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Federer shows iron-man quality to reach quarters

By Ian Ransom

MELBOURNE (Reuters) - Roger Federer showed his 35-year-old legs may yet still carry him to a long-awaited 18th grand slam title as he overhauled fifth seed Kei Nishikori in a five-set slog to reach the Australian Open quarter-finals on Sunday.

Having issued a reminder of his class in the 90-minute rout of Tomas Berdych, Federer flaunted his endurance by prevailing 6-7(4) 6-4 6-1 4-6 6-3 after a three hour and 26 minute battle under the lights at Rod Laver Arena.

After six months out of the game to recover from a knee injury, Federer's fairytale return will continue against giant-killing German Mischa Zverev, who sensationally ousted top seed Andy Murray on the same centre court only hours before.

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Since winning Wimbledon in 2012, Federer has gone close to adding to his major tally, but with each passing year, the doubts have only piled higher.

Yet with Murray and six-times Australian Open champion Novak Djokovic sent packing from Melbourne Park, the Swiss master finds himself with his best chance in years and revelled in his physical condition when taken deep by Nishikori.

"I felt great in the fifth (set), I must say," the 17th seed told reporters. "Great energy. Even deep into the fourth I thought, 'Yeah, fifth, here we go, no problem for me'.

"I'm feeling good about my chances.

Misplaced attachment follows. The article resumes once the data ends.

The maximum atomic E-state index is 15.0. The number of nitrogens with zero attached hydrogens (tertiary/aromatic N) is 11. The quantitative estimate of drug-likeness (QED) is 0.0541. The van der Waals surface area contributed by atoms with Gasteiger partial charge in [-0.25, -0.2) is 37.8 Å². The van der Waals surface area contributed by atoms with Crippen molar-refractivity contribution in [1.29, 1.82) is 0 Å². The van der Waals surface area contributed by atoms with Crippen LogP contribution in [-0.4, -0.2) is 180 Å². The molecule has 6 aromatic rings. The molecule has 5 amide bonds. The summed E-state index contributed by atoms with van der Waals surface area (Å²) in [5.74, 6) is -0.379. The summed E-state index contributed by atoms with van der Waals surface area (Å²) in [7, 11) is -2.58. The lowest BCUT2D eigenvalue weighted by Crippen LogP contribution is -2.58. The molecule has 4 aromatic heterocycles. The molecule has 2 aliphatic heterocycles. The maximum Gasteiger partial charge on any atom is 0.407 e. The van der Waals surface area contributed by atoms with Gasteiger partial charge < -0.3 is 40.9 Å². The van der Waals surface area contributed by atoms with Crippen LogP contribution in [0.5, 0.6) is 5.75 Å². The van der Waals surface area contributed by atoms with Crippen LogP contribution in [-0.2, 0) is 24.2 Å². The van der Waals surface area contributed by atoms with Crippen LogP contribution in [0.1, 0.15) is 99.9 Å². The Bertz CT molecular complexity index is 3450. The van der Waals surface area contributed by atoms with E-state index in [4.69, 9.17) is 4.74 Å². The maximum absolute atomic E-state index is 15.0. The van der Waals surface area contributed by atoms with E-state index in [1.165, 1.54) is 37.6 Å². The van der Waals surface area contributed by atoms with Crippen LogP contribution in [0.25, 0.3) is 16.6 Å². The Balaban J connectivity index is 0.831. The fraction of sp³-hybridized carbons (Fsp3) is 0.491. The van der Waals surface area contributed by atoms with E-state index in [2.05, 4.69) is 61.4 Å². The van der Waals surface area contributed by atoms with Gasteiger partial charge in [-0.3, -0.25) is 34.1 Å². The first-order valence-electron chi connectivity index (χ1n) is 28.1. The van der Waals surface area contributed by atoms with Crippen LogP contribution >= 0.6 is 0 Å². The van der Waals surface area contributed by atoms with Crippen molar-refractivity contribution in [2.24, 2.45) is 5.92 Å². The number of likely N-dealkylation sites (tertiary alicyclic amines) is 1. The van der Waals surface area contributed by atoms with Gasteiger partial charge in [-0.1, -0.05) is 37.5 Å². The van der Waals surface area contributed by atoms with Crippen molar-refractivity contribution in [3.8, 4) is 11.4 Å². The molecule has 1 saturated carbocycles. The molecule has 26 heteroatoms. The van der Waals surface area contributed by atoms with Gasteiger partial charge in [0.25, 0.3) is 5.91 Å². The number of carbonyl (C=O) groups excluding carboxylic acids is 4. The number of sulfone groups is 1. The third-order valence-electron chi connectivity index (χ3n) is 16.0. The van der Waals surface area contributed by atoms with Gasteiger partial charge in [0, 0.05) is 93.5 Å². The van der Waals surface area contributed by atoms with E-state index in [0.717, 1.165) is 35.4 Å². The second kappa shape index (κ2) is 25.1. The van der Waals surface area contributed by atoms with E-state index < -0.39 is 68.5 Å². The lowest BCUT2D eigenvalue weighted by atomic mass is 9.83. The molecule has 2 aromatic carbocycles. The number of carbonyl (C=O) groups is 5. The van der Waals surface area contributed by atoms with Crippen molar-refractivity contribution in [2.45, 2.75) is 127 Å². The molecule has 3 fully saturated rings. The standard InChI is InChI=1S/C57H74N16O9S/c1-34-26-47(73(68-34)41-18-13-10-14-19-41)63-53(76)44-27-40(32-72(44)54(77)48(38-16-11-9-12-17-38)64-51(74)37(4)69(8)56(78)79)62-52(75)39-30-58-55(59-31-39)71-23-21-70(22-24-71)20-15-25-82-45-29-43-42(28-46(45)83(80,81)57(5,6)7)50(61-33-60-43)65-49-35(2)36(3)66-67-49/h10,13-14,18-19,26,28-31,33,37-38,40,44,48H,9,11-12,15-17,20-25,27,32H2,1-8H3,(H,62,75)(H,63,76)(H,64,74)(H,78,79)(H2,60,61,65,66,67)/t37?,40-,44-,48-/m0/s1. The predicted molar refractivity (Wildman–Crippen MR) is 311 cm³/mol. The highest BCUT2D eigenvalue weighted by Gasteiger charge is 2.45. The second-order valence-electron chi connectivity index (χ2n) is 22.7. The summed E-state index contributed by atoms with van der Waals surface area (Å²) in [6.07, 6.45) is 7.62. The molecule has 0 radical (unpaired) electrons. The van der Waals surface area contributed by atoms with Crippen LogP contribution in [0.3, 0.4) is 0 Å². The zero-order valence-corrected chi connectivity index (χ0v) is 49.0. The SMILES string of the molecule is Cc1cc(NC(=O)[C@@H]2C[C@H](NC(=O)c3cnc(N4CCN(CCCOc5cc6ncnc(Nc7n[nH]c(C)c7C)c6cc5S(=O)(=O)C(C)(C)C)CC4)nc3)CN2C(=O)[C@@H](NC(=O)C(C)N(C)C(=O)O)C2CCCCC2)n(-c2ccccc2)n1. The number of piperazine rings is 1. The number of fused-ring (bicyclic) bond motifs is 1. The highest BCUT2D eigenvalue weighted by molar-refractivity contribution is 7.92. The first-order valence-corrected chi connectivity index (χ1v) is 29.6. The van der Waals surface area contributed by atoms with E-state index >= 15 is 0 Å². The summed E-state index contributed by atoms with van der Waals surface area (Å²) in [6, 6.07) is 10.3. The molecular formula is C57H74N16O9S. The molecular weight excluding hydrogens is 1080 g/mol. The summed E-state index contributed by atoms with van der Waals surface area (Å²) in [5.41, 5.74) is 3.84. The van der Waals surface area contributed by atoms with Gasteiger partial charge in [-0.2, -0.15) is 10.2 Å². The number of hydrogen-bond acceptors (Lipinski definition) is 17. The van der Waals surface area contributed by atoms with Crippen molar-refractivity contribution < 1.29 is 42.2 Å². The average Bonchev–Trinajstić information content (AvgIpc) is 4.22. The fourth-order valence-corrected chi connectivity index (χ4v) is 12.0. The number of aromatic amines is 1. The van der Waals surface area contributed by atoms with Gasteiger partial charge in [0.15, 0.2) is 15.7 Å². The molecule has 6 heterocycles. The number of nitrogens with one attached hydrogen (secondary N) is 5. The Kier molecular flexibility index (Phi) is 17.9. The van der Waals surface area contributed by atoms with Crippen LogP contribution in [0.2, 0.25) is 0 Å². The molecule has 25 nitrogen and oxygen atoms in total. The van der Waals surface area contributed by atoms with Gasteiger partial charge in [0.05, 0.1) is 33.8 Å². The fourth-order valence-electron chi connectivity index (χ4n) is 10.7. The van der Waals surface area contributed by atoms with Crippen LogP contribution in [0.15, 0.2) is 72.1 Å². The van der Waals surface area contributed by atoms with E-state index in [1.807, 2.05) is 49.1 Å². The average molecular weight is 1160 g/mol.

"But tonight was special, no doubt about it. Going five against Kei here on Rod Laver Arena with the comeback, it's definitely very special."

The match threatened for a time to be anything but special as Asia's first men's grand slam finalist stormed to a 4-0 lead before weathering a huge Federer recovery to take the first set on a tiebreak.

The Swiss hit back quickly, belting a huge return to break Nishikori in the seventh game of the second.

Federer served out the set to love when Nishikori hit a return into the tramlines and the old master threw a steely gaze at his player's box, pumping his fist.

TWITCHY NISHIKORI

Rattled by the pressure, Nishikori became twitchy, his fidgeting between points betraying the nerves as Federer roared through the third set in 26 minutes.

The Swiss looked to be coasting to victory but he suffered a rare wobble at 2-2 in the fourth, shanking a straightforward smash and then netting a volley to give up two break points.

The door ajar, Nishikori barged through it with a stinging passing shot as Federer rushed the net with more hope than design.

Nishikori served out to love, the match back to level terms as Federer's suddenly misbehaving backhand saw him put a return just wide of the line.

Nishikori took a medical time-out between sets, with a trainer working hard on his legs, but it was Federer who appeared in greater need of a massage as he was thrown around the court by the Japanese.

But the Swiss held on grimly, and grabbed his chance in the second game when Nishikori netted to offer two break points.

The Japanese saved the first and fired a huge serve on the next that should have settled the argument. But Federer somehow made the return with a desperate backhand lunge.

Nishikori came in for the kill with an open court spread before him but dumped the ball into the net, triggering thunderous cheers from a crowd heavily favouring the Swiss.

From there, Federer rode the momentum to the finish, serving out the match strongly and savouring another huge ovation after having defied father time once again.

(Editing by Sudipto Ganguly and Ken Ferris)

 
 
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